World AIDS Day turns 30 years old today. The very first global commemoration to raise awareness of the HIV (human immunodeficiency virus), the virus that causes AIDS (acquired immunodeficiency syndrome) was observed on December 1, 1988 – seven years into the struggle against HIV/AIDS. Normally, this type of anniversary would be a cause of celebration. However, the fact that humanity still suffers from this disease is no reason for jubilation. Yes, we have had a few remarkable successes in fighting this pandemic; but the fact remains that we continue to lose both lives and talent.
October 11, annually, is Coming Out Day a time for all gay, lesbian, bisexual, transgender and queer (GLBTQ) people to open the closet (secret hiding place) door and step out into the world as a proud member of the GLBTQ community. National Coming Out Day is observed on October 11, in the USA and is also celebrated on October 12, in other countries throughout the world. The term “coming out” is used when persons who are GLBTQ take the steps to let others know of their sexual orientation.
PrEP is an abbreviation for pre-exposure prophylaxis, a medical term for a treatment to prevent the transmission of a disease or infection. For the purposes of this posting here on ReNude Pride, the disease is HIV, the virus that causes AIDS. In the language and literature of the bisexual, men who have sex with men (MSM) and same gender loving community, PrEP is often referred and used instead of the commercial medication Truvada (emtricitabine and and tenofovir disoproxil fumarate). It is a once a day pill that helps prevent the transmission of HIV.
Today is National HIV Testing Day in the USA and some other parts of the world. Observed on June 27, annually, this date is designated to remind us all of the importance of knowing our HIV status and in doing so, enhance our health. HIV, the virus that causes AIDS, is no longer the life-threatening condition that it once was and through treatment and medication, it is now a manageable disease. It remains, however, a communicable infection with serious consequences if untreated. That is the reason testing for HIV is very important to our health.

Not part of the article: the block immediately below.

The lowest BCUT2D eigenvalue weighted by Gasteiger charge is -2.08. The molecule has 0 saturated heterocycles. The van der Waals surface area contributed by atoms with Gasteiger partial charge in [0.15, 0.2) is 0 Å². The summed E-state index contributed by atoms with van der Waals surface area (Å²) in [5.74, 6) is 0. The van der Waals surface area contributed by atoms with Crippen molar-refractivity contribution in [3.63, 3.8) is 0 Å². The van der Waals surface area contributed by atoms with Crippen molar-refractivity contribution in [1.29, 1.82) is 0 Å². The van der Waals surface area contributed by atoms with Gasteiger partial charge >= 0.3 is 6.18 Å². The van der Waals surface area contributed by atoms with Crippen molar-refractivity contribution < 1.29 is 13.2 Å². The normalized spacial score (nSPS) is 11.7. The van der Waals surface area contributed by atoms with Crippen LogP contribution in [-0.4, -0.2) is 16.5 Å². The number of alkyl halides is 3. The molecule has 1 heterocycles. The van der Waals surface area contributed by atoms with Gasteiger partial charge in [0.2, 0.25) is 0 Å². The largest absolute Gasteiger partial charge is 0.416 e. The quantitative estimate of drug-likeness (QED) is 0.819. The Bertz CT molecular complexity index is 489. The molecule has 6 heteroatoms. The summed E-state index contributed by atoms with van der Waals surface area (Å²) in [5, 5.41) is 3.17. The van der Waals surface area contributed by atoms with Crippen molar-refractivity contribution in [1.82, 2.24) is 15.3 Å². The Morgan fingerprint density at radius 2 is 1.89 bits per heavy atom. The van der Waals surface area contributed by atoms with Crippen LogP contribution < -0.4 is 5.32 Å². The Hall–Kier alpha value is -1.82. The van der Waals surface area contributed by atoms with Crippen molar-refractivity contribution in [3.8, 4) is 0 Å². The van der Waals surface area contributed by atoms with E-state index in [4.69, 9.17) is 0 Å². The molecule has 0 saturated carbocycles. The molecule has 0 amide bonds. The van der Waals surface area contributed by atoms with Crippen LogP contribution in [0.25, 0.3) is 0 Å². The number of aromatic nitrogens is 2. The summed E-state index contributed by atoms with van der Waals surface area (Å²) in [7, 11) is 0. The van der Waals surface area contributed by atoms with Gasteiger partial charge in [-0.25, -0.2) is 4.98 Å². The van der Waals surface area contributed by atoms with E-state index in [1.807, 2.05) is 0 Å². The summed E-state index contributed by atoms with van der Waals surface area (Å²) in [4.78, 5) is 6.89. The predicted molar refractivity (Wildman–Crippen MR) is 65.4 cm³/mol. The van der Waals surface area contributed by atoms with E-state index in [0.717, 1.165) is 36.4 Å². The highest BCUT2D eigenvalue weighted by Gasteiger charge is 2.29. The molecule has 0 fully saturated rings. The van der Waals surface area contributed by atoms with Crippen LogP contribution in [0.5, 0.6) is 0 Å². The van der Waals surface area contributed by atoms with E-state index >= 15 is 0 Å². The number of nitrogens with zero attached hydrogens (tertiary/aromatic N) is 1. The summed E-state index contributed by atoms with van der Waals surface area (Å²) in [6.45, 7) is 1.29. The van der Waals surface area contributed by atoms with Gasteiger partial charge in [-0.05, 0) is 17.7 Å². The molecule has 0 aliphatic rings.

Last week, as an afterthought, I was sent to the my state’s conference on HIV/AIDS which is held annually throughout the state. It has been a number of years since I’ve attended one and I was anxious to see what, if any, personnel changes had occurred since the last time I was present at one. The convocation was sponsored by the state-wide health department and featured a number of guest presenters from across the southeastern region of the USA.
Wednesday of this week, February 7, is National Black HIV/AIDS Awareness Day in the USA. It’s the date, conveniently during the USA’s Black History Month observance, to direct people’s attention to the disproportionate impact the HIV/AIDS pandemic has on the African-American community. Americans of African descent constitute 13% of this country’s population yet represent more than 50% of all categories reported in HIV and AIDS related statistics reported to the U. S. Centers for Disease Control and Prevention (CDC). This disparity in infection rates remains a disgrace on the American Public Health system and represents negligence by the both elected officials and leaders.
The World Health Organization has designated December 1, annually, as World AIDS Day. This date is significant as all of us, since 1981, are living in a world that is continually suffering the ravages of HIV/AIDS. Despite massive prevention education strategies launched both globally and locally, we have failed to protect ourselves from infection and the stigma falsely associated with those living with HIV (human immunodeficiency virus), the virus that causes AIDS. As a result, we are all living in a world struggling with AIDS.